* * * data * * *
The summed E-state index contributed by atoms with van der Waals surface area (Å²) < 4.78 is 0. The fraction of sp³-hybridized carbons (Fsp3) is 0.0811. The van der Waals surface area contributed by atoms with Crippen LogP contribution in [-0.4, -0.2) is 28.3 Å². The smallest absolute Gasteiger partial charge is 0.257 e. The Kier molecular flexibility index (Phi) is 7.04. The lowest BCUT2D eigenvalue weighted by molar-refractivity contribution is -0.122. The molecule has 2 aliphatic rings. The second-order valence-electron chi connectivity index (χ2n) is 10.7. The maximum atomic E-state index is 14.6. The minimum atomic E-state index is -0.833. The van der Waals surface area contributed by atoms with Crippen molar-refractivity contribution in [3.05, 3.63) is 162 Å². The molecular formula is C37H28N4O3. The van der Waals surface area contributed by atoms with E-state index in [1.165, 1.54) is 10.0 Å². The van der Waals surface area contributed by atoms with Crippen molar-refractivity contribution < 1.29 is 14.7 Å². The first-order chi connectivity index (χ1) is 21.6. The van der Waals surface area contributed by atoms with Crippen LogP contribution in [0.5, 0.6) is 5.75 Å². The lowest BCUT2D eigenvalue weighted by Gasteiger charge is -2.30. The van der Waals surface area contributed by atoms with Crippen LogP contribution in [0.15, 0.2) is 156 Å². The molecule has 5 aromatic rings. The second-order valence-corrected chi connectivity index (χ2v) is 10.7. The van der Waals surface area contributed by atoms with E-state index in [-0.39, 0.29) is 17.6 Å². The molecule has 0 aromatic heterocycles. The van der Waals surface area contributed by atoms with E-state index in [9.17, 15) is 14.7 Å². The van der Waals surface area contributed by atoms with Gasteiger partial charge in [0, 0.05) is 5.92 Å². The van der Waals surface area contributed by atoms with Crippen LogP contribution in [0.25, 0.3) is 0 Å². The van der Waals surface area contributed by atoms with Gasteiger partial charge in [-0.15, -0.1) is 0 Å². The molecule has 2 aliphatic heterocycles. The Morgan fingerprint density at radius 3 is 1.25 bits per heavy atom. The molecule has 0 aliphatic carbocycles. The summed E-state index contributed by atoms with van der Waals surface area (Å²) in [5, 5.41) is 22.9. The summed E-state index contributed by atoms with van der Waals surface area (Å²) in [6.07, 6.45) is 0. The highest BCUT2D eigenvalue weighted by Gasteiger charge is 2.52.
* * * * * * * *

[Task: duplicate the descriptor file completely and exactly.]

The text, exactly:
The summed E-state index contributed by atoms with van der Waals surface area (Å²) < 4.78 is 0. The fraction of sp³-hybridized carbons (Fsp3) is 0.0811. The van der Waals surface area contributed by atoms with Crippen LogP contribution in [-0.4, -0.2) is 28.3 Å². The smallest absolute Gasteiger partial charge is 0.257 e. The Kier molecular flexibility index (Phi) is 7.04. The lowest BCUT2D eigenvalue weighted by molar-refractivity contribution is -0.122. The molecule has 2 aliphatic rings. The second-order valence-electron chi connectivity index (χ2n) is 10.7. The maximum atomic E-state index is 14.6. The minimum atomic E-state index is -0.833. The van der Waals surface area contributed by atoms with Crippen molar-refractivity contribution in [3.05, 3.63) is 162 Å². The molecular formula is C37H28N4O3. The van der Waals surface area contributed by atoms with E-state index in [1.165, 1.54) is 10.0 Å². The van der Waals surface area contributed by atoms with Crippen molar-refractivity contribution < 1.29 is 14.7 Å². The first-order chi connectivity index (χ1) is 21.6. The van der Waals surface area contributed by atoms with Crippen LogP contribution in [0.5, 0.6) is 5.75 Å². The lowest BCUT2D eigenvalue weighted by Gasteiger charge is -2.30. The van der Waals surface area contributed by atoms with Crippen LogP contribution in [0.15, 0.2) is 156 Å². The molecule has 5 aromatic rings. The second-order valence-corrected chi connectivity index (χ2v) is 10.7. The van der Waals surface area contributed by atoms with E-state index in [-0.39, 0.29) is 17.6 Å². The molecule has 0 aromatic heterocycles. The van der Waals surface area contributed by atoms with E-state index in [9.17, 15) is 14.7 Å². The van der Waals surface area contributed by atoms with Gasteiger partial charge in [0, 0.05) is 5.92 Å². The van der Waals surface area contributed by atoms with Crippen LogP contribution in [0.25, 0.3) is 0 Å². The van der Waals surface area contributed by atoms with Gasteiger partial charge in [-0.15, -0.1) is 0 Å². The molecule has 2 aliphatic heterocycles. The Morgan fingerprint density at radius 3 is 1.25 bits per heavy atom. The molecule has 0 aliphatic carbocycles. The summed E-state index contributed by atoms with van der Waals surface area (Å²) in [5, 5.41) is 22.9. The summed E-state index contributed by atoms with van der Waals surface area (Å²) in [6.07, 6.45) is 0. The highest BCUT2D eigenvalue weighted by Gasteiger charge is 2.52.